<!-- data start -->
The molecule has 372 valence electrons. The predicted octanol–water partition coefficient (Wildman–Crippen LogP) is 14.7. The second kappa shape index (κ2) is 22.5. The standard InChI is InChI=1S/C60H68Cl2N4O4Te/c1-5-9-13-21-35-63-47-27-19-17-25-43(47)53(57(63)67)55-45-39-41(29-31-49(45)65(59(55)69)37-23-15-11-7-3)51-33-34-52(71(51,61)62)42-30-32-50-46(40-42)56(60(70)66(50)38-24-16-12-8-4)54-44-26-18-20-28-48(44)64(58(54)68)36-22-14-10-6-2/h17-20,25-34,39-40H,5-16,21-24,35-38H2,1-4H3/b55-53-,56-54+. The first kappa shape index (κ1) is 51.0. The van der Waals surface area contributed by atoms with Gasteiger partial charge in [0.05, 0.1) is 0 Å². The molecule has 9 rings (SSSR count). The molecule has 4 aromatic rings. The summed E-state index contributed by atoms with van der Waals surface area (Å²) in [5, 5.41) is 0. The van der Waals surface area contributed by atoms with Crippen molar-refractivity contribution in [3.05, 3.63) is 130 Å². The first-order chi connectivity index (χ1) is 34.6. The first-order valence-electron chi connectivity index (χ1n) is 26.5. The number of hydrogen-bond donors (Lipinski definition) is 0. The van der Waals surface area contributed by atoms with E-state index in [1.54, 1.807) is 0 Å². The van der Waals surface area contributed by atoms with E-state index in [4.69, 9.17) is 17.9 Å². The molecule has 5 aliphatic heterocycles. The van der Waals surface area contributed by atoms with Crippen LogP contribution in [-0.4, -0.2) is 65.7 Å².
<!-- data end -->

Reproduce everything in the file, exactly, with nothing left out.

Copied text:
The molecule has 372 valence electrons. The predicted octanol–water partition coefficient (Wildman–Crippen LogP) is 14.7. The second kappa shape index (κ2) is 22.5. The standard InChI is InChI=1S/C60H68Cl2N4O4Te/c1-5-9-13-21-35-63-47-27-19-17-25-43(47)53(57(63)67)55-45-39-41(29-31-49(45)65(59(55)69)37-23-15-11-7-3)51-33-34-52(71(51,61)62)42-30-32-50-46(40-42)56(60(70)66(50)38-24-16-12-8-4)54-44-26-18-20-28-48(44)64(58(54)68)36-22-14-10-6-2/h17-20,25-34,39-40H,5-16,21-24,35-38H2,1-4H3/b55-53-,56-54+. The first kappa shape index (κ1) is 51.0. The van der Waals surface area contributed by atoms with Gasteiger partial charge in [0.05, 0.1) is 0 Å². The molecule has 9 rings (SSSR count). The molecule has 4 aromatic rings. The summed E-state index contributed by atoms with van der Waals surface area (Å²) in [5, 5.41) is 0. The van der Waals surface area contributed by atoms with Crippen molar-refractivity contribution in [3.05, 3.63) is 130 Å². The first-order chi connectivity index (χ1) is 34.6. The first-order valence-electron chi connectivity index (χ1n) is 26.5. The number of hydrogen-bond donors (Lipinski definition) is 0. The van der Waals surface area contributed by atoms with E-state index in [1.54, 1.807) is 0 Å². The van der Waals surface area contributed by atoms with E-state index in [4.69, 9.17) is 17.9 Å². The molecule has 5 aliphatic heterocycles. The van der Waals surface area contributed by atoms with Crippen LogP contribution in [-0.4, -0.2) is 65.7 Å².